Monday, April 08, 2013

Monday Morning Links

Miscellaneous material to start your week.

- Michael Harris takes aim at Stephen Harper's thugocracy:
There is little that Stephen Harper has done that other prime ministers before him have not. But no one has used closure, time allocation, committee secrecy or omnibus legislation to a degree that renders Parliament itself irrelevant.

And he has done some other things that no prime minister ever has. He is the only one to have been found in contempt of Parliament. And has any federal government ever tabled a budget without also tabling the Planning and Priorities report? If the government’s spending details aren’t in the budget speech, aren’t in the omnibus legislation and aren’t in the estimates, isn’t Parliament then voting money without knowing how it will be spent or where cuts will be made?

The prime minister’s solution to the Warawa Mutiny is pure Stephen Harper and shows once again that this man is tone-deaf to his own shortcomings — a proclivity that will soon have him at Lying Brian numbers in the polls.
- Daniel Wilson wonders whether Harper is actively trying to pick a fight with Canada's First Nations. And Paul Adams explains how Harper has managed to avoid responsibility for his deliberate neglect in dealing with climate change, with these two elements striking me as particularly important:
Assessing risks: Human beings just aren’t that good at assessing probabilities and risks, or making the trade-offs between them, especially over time, as behavioural economists such as Daniel Kahneman and Richard Thaler have been exploring in recent years. That’s why surveys show we exaggerate the danger of being killed by a terrorist, why we buy lottery tickets when the odds are so bad, and why we don’t save enough for retirement. The risks of climate change have been difficult to imagine — at least until recently, when changes to the weather have become more dramatic. We find it much easier to conjure up the fear of losing our jobs or of paying more for gas at the pump.

The Harper government’s communication strategy:  The government’s approach to climate change has essentially been to make a lot of “policy noise”, proclaiming various targets without doing anything to achieve them, promising to harmonize with a non-existent American plan, and so on.  As a recent draft paper by two University of Ottawa scholars has suggested, this meaningless marching back and forth creates an illusion of government action that plays to the psychological weaknesses I described above. They call it “constructed ignorance”. The stunning thing is that the Harper government maintains the artifice of sharing the public’s concerns about climate change while at the same time using passive-aggressive tactics to check even modest steps to combat it at the international level — and even in Alison Redford’s Alberta.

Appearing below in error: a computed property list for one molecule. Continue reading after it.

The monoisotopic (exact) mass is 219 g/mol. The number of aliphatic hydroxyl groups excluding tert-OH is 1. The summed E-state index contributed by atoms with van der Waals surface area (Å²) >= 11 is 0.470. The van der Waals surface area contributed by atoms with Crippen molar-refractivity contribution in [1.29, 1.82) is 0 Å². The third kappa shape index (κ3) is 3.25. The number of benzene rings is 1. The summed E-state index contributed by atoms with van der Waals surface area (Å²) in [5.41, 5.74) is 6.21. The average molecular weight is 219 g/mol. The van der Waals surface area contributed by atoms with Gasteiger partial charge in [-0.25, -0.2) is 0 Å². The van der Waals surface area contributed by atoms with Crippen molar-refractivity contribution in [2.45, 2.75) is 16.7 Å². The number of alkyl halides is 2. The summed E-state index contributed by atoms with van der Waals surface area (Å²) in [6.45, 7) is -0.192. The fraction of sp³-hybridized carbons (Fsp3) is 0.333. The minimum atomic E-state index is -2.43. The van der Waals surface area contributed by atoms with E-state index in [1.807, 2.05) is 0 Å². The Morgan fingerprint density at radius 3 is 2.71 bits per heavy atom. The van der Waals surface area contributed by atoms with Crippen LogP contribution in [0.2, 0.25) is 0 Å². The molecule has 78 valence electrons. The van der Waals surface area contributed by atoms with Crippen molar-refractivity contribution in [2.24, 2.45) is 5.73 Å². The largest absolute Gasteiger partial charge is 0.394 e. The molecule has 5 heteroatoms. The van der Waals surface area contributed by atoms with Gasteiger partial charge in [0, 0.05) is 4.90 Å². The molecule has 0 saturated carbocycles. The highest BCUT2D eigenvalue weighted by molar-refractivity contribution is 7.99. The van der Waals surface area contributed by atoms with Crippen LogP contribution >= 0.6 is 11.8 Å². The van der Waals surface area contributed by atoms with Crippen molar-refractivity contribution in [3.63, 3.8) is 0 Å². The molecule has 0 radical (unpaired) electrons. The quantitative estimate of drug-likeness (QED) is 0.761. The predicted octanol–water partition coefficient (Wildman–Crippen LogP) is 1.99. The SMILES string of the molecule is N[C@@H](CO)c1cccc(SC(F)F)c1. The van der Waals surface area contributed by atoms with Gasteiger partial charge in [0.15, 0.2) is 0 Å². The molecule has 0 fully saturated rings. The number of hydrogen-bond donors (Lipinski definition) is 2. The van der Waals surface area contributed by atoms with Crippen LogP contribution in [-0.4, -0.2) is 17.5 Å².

(Which, needless to say, fits with my theory that the Cons are happy to voice their support for whatever climate change policy is furthest away from being implemented - at least until it comes time to put up or shut up.)

- Nick Fillmore takes a look at Ralph Klein's real legacy. And it's particularly sad to see that the "string of anti-social policies and programs" also looks to have been a blueprint for Brad Wall's corporate takeover of Saskatchewan.

- Verda Petry comments on the dangers of P3s:
The Wall government, with its accumulated deficit of $10.5 billion (LP, March 21) is fast approaching the $15-billion debt the Devine administration left when it was defeated in 1991. Add to the current debt the pillaging of Crown earnings and the growth in P3s and the result is that we and our descendents will be shackled with debt for the next several decades. No flexibility in programming will be possible for future governments.

Municipal officials and government ministers try to trick the public into believing that P3s are a "win" for everyone. This position is extremely deceptive. It is only a "win" for private developers who make a profit from investment in public infrastructure. For them, it is a secure investment because taxpayers will always be there to cover the costs of the debt.
- Finally, Alice provides a thorough look at the Labrador by-election - noting in particular that there's ample reason for each of the NDP, Libs and Cons to see a reasonable chance of winning the riding.

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